“Eight and a half years,” came the low response.
“And you like the job?”
The quiet officer turned off University down Thomas, slowing when she saw a glut of cars parked and double parked in front of a ramshackle house scattering streams of light from all windows. Small knots of people stood on the front porch and on the lawn, tiny points of orange light giving evidence to all the cigarettes being smoked. Other party-goers wended their way through gathering and up the stairs to enter the house. Reilly wheeled the car past, rolled down her window, and meandered on around the block casually. She approached the house again and parked across the street. From the passenger seat Jaylynn could hear the pounding of the bass. Looked like a really good party going on—probably a bunch of Hamline University students.
Reilly said, “Just follow me in and don’t say anything.” She got out of the car and Jaylynn hastened to open her door and get out too. She put her hands in her pants pockets and cut across the street, literally following the long strides of the big cop. Every step brought them closer to the shrieking, pounding sound of Metallica. The crowd quieted and parted when they caught sight of them, and three men in the front yard began to back off and sidle away. By the time the two women hit the top of the stairs, most of the occupants of the porch and yard had miraculously disappeared, leaving three women and a man who came up the stairs behind the officer and the cadet.
Before Reilly could ring the bell, one of the three women, a perilously thin person really no more than a girl, shouted over the musical din, “Can I help you officer?”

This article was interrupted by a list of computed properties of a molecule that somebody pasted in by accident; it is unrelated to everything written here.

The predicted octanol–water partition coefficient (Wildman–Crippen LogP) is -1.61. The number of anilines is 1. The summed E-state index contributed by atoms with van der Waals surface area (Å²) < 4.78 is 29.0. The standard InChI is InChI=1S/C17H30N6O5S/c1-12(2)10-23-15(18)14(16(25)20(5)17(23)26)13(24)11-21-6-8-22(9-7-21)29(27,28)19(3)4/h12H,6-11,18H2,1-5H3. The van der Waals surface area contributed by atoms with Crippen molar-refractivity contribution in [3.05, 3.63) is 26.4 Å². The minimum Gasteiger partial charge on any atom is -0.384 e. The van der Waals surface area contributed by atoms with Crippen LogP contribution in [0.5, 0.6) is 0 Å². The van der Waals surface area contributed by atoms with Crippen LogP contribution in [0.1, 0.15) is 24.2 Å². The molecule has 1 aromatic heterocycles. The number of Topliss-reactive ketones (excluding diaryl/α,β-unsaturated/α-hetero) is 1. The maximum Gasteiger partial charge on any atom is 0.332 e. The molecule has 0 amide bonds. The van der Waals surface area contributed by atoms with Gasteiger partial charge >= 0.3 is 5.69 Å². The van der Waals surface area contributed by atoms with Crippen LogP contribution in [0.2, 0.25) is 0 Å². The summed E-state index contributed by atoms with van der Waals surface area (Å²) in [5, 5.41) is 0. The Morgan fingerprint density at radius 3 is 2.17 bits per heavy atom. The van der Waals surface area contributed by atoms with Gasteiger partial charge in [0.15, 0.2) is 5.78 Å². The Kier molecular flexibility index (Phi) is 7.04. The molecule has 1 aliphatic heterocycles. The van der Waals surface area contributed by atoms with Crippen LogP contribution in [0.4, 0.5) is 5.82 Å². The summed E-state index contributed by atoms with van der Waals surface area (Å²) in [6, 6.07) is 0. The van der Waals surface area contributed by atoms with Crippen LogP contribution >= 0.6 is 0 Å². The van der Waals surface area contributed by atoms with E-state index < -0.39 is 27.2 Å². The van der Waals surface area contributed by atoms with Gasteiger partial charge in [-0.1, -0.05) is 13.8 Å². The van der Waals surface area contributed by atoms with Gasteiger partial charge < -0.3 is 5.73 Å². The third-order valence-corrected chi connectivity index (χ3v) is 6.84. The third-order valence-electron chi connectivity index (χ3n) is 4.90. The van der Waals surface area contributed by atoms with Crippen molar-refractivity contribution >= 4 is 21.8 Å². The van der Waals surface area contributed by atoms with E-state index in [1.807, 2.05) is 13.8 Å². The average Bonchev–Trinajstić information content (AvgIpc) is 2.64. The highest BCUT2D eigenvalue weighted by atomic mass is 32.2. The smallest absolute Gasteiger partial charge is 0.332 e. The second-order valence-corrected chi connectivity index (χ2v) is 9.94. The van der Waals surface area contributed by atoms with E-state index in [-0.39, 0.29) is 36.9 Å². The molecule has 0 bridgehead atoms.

“Yeah, you can either turn the noise down or break up this party. Are you the owner of the house?”
She nodded. “I rent this place, yes.” The woman dropped her lit cigarette on the cement stair of the porch and ground it out with her foot. She pulled at the screen door to the house and stepped in, holding it open so that her companions and Reilly and Savage could enter. Letting loose of the door, she moved over to the stereo system and turned the music off.
The woman smiled brightly and said, “Would you like something to drink, officer?” She raised her eyebrows and leaned toward the kitchen. Meanwhile, behind them, Jaylynn heard the screen door open and close, open and close, as some of the party-goers quietly departed. Still, dozens of young men and women remained in the kitchen, on the staircase, and on the couch and chairs.
The dark haired cop narrowed her gaze and gave her a withering look. “No thank you, ma’am.” She raised her voice and said, “This is your one and only warning, people. If I get one call from dispatch, I’ll be checking IDs and arresting you.” She narrowed her eyes and looked at the owner. “You, Miss, you get the violation tag, the fine, and the report to the college that you disturbed the peace.” She paused a moment and breathed in, her eyes covering every square inch of the room. “And that better not be anything more than cigarettes burning in here. Got it?”